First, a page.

The benefits of using population data to improve health and wellbeing

Would you like to know that the medicines that your doctor prescribes for you are likely to work? That they will not harm you? Would you like to be reassured that drugs given to pregnant women did not cause defects like those we saw with Thalidomide?  And what about all those blood tests, CAT scans or other investigations – are they worth the huge amount of money spend on them every year? Would you like to know that many of the pathways in to poor school performance, child maltreatment, suicide, ear disease and crime are similar? Many start in pregnancy! Wouldn’t you like to have information to prevent these pathways? 

Prof Fiona Stanley


I would like to know about all these things.  I am a researcher who has used data collected on all individuals in Western Australia for over 40 years.  I have written many proposals, been approved by ethics committees, and trained my teams over this time to use the data responsibly for public good. We do not want or need to see any identifying information (data on who you are). All we need are lots of data on lots of people, young and old, men and women, wherever they live, so that we can study why they have problems or escape them, and whether the past or current services are helping, useless or hindering their lives.  With My Health Record, we would only use that data if it were anonymised and pooled, which is appropriate, as we are looking at patterns of disease, whether doctors and hospitals are providing the best care and what are costs, harms and benefits to the population they are serving.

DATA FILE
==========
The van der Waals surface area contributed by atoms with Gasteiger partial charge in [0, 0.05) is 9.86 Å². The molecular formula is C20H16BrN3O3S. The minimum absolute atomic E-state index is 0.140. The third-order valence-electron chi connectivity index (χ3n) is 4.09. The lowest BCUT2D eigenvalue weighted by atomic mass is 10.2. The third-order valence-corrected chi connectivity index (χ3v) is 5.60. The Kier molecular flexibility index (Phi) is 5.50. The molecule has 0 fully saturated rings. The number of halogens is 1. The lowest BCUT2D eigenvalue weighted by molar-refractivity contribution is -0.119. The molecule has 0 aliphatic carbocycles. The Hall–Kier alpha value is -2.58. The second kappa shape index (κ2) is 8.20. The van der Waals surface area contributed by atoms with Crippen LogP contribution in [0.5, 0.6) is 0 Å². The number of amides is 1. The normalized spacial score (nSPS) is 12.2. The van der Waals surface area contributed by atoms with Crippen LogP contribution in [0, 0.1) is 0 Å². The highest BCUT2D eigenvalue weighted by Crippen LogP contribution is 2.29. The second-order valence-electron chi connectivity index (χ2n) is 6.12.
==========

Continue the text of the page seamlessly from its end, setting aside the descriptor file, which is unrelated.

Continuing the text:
It was from such use of data that we found how to prevent spina bifida and similar serious birth defects by improving mothers’ diets with folate early in pregnancy, resulting in falls in these defects in Australia.  The WA team also identified that plane travel was associated with blood clots in legs and resulted in preventive actions on planes.  We have documented the importance of mental health problems including alcohol exposure in pregnancy to problems in school and as risk factors for kids being locked up. We suggest that prevention is better than locking these kids up. And our data also suggest that it’s better not to put kids in detention but to support them and their families in other ways to avoid lives of crime and suicide.

Australian governments (state, territory and federal) have been collecting data on people who use their services for years.  If we have these data which we could use to prevent deaths, defects and diseases, but do not use them, how do you feel? 

Are you worried about us invading your privacy?  Over these 40 years in WA we have developed very strict guidelines to avoid any researcher ever finding out who individuals are; we have not had one such breach in our work in all that time.  But the benefits have been enormous and the community in WA trust us to do the best work to improve their lives and wellbeing.  It would be marvellous if this could now happen across the nation.

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